Get 20M+ Full-Text Papers For Less Than $1.50/day. Start a 14-Day Trial for You or Your Team.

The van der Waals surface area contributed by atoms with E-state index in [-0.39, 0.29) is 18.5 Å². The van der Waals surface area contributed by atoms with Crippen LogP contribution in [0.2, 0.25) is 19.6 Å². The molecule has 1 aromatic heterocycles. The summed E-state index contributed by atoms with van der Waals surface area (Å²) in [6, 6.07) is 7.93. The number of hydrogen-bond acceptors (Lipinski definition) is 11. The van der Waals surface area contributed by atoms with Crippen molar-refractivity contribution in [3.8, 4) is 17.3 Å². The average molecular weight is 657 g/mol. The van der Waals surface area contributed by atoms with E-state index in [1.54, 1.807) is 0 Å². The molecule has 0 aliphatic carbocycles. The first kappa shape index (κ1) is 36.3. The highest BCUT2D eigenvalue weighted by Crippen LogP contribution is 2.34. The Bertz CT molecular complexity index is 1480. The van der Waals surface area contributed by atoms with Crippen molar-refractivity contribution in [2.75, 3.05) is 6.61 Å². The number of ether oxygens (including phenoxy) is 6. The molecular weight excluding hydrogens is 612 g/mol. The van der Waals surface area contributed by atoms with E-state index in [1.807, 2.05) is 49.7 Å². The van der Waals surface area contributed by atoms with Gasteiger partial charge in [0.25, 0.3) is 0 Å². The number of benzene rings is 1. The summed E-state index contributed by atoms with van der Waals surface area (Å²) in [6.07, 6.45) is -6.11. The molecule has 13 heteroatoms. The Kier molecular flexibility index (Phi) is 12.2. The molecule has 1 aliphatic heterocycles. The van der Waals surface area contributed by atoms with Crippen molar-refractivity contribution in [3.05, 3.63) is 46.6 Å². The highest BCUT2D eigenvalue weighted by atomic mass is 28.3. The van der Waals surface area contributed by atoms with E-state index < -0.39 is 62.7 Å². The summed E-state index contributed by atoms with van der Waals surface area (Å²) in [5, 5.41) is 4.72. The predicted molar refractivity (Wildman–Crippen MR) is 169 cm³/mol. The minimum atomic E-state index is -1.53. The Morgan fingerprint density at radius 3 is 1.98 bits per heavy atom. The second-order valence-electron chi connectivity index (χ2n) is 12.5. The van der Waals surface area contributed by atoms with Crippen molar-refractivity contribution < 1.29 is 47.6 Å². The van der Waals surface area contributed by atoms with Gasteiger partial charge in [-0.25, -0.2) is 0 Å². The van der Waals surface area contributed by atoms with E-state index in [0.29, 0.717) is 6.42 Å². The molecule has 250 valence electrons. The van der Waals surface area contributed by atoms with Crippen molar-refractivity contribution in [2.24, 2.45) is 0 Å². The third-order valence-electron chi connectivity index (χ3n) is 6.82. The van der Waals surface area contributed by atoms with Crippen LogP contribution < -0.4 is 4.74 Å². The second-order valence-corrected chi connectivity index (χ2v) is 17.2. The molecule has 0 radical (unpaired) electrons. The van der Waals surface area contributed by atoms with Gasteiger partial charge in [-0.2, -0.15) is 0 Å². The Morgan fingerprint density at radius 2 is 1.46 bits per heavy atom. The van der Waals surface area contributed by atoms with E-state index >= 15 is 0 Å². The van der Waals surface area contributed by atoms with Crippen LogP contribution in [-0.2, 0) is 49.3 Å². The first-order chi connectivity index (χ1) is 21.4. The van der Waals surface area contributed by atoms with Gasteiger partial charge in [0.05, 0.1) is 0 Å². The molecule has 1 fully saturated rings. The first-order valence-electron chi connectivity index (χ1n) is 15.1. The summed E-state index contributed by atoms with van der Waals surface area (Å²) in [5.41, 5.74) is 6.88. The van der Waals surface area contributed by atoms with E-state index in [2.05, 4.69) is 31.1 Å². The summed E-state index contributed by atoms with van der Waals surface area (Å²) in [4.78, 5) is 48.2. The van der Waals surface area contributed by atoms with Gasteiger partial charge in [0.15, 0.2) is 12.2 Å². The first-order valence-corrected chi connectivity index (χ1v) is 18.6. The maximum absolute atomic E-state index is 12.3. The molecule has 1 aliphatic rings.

Learn More →

Osteoporosis Prevention, Diagnosis, and Therapy